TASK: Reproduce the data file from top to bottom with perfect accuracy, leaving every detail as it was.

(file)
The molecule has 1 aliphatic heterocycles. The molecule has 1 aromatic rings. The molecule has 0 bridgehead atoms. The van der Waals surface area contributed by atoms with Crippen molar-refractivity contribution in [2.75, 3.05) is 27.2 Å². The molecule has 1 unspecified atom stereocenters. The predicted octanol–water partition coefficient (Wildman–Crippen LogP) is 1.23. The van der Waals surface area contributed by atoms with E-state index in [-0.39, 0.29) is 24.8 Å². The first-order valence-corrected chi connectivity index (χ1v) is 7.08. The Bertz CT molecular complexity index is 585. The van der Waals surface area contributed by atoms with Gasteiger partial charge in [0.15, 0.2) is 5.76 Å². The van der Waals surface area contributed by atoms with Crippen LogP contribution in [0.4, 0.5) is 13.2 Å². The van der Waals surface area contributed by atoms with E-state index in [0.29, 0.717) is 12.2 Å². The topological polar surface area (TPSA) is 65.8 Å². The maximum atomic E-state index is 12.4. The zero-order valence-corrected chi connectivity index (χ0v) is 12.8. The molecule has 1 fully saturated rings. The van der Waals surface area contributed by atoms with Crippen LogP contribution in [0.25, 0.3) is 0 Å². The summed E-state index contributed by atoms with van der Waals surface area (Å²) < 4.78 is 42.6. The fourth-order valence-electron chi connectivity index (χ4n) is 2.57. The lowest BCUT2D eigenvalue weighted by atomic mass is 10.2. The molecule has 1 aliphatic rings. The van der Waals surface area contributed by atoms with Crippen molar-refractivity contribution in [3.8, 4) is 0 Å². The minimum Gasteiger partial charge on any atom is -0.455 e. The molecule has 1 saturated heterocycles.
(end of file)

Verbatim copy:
The molecule has 1 aliphatic heterocycles. The molecule has 1 aromatic rings. The molecule has 0 bridgehead atoms. The van der Waals surface area contributed by atoms with Crippen molar-refractivity contribution in [2.75, 3.05) is 27.2 Å². The molecule has 1 unspecified atom stereocenters. The predicted octanol–water partition coefficient (Wildman–Crippen LogP) is 1.23. The van der Waals surface area contributed by atoms with E-state index in [-0.39, 0.29) is 24.8 Å². The first-order valence-corrected chi connectivity index (χ1v) is 7.08. The Bertz CT molecular complexity index is 585. The van der Waals surface area contributed by atoms with Gasteiger partial charge in [0.15, 0.2) is 5.76 Å². The van der Waals surface area contributed by atoms with Crippen LogP contribution in [0.4, 0.5) is 13.2 Å². The van der Waals surface area contributed by atoms with E-state index in [0.29, 0.717) is 12.2 Å². The topological polar surface area (TPSA) is 65.8 Å². The maximum atomic E-state index is 12.4. The zero-order valence-corrected chi connectivity index (χ0v) is 12.8. The molecule has 1 fully saturated rings. The van der Waals surface area contributed by atoms with Crippen LogP contribution in [0.25, 0.3) is 0 Å². The summed E-state index contributed by atoms with van der Waals surface area (Å²) < 4.78 is 42.6. The fourth-order valence-electron chi connectivity index (χ4n) is 2.57. The lowest BCUT2D eigenvalue weighted by atomic mass is 10.2. The molecule has 1 aliphatic rings. The van der Waals surface area contributed by atoms with Crippen molar-refractivity contribution in [3.8, 4) is 0 Å². The minimum Gasteiger partial charge on any atom is -0.455 e. The molecule has 1 saturated heterocycles.